I agree with Lee Kirkwood (“Battle flag patriotic,” Letters, July 22) that the Confederate battle flag is a part of our history. But that’s where it should stay: in the past. That’s what museums, history classes and books are for.
The Southern states started a war against the United States over slavery and the issue of “popular sovereignty” regarding its expansion into the Western territories. The South lost on that issue in the election, and the secessionists (i.e. traitors) lost the war.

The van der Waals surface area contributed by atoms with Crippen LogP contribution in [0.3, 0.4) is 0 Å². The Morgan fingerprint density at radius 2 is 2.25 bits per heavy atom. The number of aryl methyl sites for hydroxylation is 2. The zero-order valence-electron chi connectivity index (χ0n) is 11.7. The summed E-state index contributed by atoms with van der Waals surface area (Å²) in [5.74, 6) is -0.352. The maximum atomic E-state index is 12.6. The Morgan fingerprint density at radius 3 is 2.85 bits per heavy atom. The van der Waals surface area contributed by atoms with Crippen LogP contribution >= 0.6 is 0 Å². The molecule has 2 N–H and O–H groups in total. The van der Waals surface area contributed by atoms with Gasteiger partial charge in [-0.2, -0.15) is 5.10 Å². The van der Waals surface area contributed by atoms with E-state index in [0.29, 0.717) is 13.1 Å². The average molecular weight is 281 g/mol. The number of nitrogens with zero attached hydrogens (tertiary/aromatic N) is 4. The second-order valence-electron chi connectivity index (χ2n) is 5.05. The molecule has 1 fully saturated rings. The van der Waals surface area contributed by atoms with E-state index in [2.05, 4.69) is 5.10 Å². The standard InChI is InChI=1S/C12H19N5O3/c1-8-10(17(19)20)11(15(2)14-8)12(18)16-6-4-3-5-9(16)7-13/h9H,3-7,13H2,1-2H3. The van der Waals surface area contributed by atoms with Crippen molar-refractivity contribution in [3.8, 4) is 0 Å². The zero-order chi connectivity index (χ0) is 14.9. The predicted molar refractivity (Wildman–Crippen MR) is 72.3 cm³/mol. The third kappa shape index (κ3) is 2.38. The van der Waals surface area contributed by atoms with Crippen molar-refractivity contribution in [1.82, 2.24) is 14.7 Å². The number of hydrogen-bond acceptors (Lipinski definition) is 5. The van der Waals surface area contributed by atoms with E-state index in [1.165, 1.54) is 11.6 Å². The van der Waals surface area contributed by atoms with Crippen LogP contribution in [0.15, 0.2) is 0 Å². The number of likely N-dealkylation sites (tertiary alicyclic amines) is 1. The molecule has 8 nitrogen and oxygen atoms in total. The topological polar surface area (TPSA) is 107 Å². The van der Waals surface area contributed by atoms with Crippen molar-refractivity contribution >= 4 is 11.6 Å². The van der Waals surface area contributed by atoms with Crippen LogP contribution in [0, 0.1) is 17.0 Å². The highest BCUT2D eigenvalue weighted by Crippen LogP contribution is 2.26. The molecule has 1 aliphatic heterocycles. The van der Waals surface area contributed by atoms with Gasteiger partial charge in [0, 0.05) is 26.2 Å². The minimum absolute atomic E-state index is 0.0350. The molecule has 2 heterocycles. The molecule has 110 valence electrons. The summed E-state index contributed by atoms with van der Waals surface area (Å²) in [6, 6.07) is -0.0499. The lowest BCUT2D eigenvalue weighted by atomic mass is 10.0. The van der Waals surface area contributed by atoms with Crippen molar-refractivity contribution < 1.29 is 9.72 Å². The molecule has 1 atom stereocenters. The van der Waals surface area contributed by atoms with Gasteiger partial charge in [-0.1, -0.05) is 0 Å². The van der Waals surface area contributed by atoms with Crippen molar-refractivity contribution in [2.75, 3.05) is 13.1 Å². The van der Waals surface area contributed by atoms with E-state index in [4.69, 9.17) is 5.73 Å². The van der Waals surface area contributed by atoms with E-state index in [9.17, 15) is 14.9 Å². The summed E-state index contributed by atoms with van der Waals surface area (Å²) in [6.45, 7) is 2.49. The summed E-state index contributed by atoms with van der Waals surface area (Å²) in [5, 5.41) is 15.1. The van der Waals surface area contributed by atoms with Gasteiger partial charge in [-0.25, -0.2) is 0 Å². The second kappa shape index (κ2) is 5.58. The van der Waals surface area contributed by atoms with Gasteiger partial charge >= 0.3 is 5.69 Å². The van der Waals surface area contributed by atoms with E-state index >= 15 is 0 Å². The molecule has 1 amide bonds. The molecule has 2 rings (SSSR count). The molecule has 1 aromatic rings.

The vast majority of those who fought for the Confederacy didn’t own slaves, but were conscripted to protect the “property rights” of the slave-holding class. At Gettysburg, Robert E. Lee sacrificed 28,063 casualties, of 75,000 soldiers, and then dragged the war on for two years after he knew the cause had been lost.
It’s been a part of Mississippi’s flag since 1864. A part of Georgia’s from 1956 to 2001, during the height of segregation. After the Voting Rights Act in 1965, the flag really came into prominence. And in 1968, George Wallace — remember “Segregation now, segregation tomorrow, segregation forever” — used it as part of his presidential campaign.
Never miss a local story.
Sorry, Lee, but that is the definition of “hate.” Hope our children can learn better from that “history.”